Fiberglass vs. foam board insulation near a chimney

Chuck-OH Posted By Chuck-OH, Jan 20, 2009 at 11:02 PM

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  1. Chuck-OH

    Chuck-OH
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    Dec 24, 2008
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    I'm replacing an old paneled wall that surrounds the original masonry fireplace. Took down the paneling, found 1950's fiberglass batts falling apart behind the paneling, and removed it all. Now need to re-insulate before drywalling.

    I'd rather use polyurethane foam board, but am wondering if can be placed above the hearth area. The bays are made of 2x4 stud sides, and at the back, are made of some type of hardboard (not plywood), and behind that must be the masonry wall of the chimney. The chimney is an exterior one, and I'm assuming since the hardboard was placed there originally, that area does not get hot. Would it then make sense that polyurethane is okay to go in there?

    The old paneling had been there 60 years, and did not look discolored above the hearth, though I don't know how often wood was burned in the fireplace. At present, there's a gas insert there, with a stainless steel liner, so the heat is much less. I'm just worried that if someday someone converted it back to wood, and fired it up, would the polyurethane melt/smell etc.

    Does this sound right to anyone?

    Thanks.
     
  2. Dune

    Dune
    Minister of Fire 2.
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    Jan 14, 2008
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    Definitely agree with above, fiberglass is hard to ignite, foam burns with poisonous fumes.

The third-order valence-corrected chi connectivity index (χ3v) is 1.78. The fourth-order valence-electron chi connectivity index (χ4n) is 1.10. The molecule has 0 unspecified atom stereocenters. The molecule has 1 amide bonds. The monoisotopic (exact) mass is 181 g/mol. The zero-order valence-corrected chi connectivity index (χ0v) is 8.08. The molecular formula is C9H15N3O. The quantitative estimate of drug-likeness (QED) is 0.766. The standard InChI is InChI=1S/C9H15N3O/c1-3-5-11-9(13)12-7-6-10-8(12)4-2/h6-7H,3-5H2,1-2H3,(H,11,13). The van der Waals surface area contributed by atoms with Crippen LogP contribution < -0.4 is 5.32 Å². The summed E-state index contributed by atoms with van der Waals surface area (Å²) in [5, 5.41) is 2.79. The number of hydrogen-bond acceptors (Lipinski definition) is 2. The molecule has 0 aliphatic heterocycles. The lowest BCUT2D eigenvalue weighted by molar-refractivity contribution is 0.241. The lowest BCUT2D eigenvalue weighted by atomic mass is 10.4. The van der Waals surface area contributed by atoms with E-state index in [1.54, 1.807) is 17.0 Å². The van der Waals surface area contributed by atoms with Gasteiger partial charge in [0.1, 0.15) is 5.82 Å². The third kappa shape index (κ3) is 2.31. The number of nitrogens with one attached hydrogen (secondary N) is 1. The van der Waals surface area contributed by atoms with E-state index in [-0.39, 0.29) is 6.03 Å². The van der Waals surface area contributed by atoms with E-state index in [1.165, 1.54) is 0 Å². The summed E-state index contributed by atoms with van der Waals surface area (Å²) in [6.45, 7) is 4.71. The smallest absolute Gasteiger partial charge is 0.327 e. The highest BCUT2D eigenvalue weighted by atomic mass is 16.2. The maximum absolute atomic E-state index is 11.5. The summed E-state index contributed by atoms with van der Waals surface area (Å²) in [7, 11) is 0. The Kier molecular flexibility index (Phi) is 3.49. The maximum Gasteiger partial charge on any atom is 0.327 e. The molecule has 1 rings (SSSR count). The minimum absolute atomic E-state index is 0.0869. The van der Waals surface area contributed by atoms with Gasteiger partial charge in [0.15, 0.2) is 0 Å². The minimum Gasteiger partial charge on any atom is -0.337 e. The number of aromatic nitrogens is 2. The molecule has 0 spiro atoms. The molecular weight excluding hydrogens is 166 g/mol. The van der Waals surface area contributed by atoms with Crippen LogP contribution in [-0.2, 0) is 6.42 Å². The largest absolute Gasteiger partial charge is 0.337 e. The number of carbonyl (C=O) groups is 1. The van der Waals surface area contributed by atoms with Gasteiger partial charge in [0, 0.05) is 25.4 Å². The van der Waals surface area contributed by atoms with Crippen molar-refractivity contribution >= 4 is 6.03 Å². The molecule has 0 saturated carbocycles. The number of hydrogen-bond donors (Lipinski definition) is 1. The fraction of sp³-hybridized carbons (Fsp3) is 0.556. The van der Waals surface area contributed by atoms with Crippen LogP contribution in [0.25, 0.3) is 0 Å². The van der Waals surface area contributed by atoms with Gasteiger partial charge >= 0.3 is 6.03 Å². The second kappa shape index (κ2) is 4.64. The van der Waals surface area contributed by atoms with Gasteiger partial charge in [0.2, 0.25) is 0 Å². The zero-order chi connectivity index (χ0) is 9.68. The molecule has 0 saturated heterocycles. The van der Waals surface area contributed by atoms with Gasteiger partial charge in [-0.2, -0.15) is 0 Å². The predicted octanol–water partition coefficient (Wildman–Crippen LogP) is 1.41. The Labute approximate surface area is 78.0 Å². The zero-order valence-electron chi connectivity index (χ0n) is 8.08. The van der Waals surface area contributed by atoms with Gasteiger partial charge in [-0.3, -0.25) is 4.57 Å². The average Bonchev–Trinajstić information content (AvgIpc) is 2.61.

3. coolidge

    coolidge
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    Dec 16, 2008
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    You could also use a mineral wool insulation. It is rated for 2150 degrees. Not shure what the price diff. is between fiberglass and the wool but just an idea.
     
  4. oconnor

    oconnor
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    Nov 20, 2005
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    Chimney needs an airspace around it - latest codes ask for 2 inches for solid fuels.

    Don't fill the space at all is my recommendation.
     
  5. DAKSY

    DAKSY
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    Dec 2, 2008
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    Add one vote to the above...DO NOT put anything into that air space...
     
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